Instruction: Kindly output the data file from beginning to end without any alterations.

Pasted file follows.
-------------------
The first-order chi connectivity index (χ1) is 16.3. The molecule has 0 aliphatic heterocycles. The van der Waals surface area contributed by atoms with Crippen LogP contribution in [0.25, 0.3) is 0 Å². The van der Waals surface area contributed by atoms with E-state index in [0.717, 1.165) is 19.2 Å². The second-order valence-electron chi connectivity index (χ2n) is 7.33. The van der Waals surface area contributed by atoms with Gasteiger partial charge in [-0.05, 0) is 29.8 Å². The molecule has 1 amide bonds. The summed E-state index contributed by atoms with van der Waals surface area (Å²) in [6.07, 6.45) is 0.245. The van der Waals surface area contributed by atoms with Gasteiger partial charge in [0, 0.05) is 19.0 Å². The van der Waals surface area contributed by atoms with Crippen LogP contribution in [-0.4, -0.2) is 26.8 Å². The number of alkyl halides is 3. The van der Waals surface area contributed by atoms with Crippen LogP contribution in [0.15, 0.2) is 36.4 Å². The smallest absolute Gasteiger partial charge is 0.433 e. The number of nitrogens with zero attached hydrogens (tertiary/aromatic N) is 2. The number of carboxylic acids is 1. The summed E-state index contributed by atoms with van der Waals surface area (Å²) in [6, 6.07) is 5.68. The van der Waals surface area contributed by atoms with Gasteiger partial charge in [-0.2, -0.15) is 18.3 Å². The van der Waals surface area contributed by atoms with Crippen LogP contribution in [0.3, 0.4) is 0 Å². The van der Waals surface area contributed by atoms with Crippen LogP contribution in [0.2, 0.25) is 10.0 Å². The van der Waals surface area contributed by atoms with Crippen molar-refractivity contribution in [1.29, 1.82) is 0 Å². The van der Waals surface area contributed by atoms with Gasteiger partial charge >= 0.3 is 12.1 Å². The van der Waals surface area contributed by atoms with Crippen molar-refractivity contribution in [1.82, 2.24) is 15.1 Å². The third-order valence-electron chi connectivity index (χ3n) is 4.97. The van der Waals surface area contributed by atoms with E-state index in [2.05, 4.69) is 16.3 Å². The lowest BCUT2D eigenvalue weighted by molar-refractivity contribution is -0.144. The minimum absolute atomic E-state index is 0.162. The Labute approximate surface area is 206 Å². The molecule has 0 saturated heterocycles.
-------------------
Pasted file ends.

The first-order chi connectivity index (χ1) is 16.3. The molecule has 0 aliphatic heterocycles. The van der Waals surface area contributed by atoms with Crippen LogP contribution in [0.25, 0.3) is 0 Å². The van der Waals surface area contributed by atoms with E-state index in [0.717, 1.165) is 19.2 Å². The second-order valence-electron chi connectivity index (χ2n) is 7.33. The van der Waals surface area contributed by atoms with Gasteiger partial charge in [-0.05, 0) is 29.8 Å². The molecule has 1 amide bonds. The summed E-state index contributed by atoms with van der Waals surface area (Å²) in [6.07, 6.45) is 0.245. The van der Waals surface area contributed by atoms with Gasteiger partial charge in [0, 0.05) is 19.0 Å². The van der Waals surface area contributed by atoms with Crippen LogP contribution in [-0.4, -0.2) is 26.8 Å². The number of alkyl halides is 3. The van der Waals surface area contributed by atoms with Crippen LogP contribution in [0.15, 0.2) is 36.4 Å². The smallest absolute Gasteiger partial charge is 0.433 e. The number of nitrogens with zero attached hydrogens (tertiary/aromatic N) is 2. The number of carboxylic acids is 1. The summed E-state index contributed by atoms with van der Waals surface area (Å²) in [6, 6.07) is 5.68. The van der Waals surface area contributed by atoms with Gasteiger partial charge in [-0.2, -0.15) is 18.3 Å². The van der Waals surface area contributed by atoms with Crippen LogP contribution in [0.3, 0.4) is 0 Å². The van der Waals surface area contributed by atoms with Crippen LogP contribution in [0.2, 0.25) is 10.0 Å². The van der Waals surface area contributed by atoms with Crippen molar-refractivity contribution in [1.29, 1.82) is 0 Å². The van der Waals surface area contributed by atoms with Gasteiger partial charge >= 0.3 is 12.1 Å². The van der Waals surface area contributed by atoms with Crippen molar-refractivity contribution in [1.82, 2.24) is 15.1 Å². The third-order valence-electron chi connectivity index (χ3n) is 4.97. The van der Waals surface area contributed by atoms with E-state index in [2.05, 4.69) is 16.3 Å². The lowest BCUT2D eigenvalue weighted by molar-refractivity contribution is -0.144. The minimum absolute atomic E-state index is 0.162. The Labute approximate surface area is 206 Å². The molecule has 0 saturated heterocycles.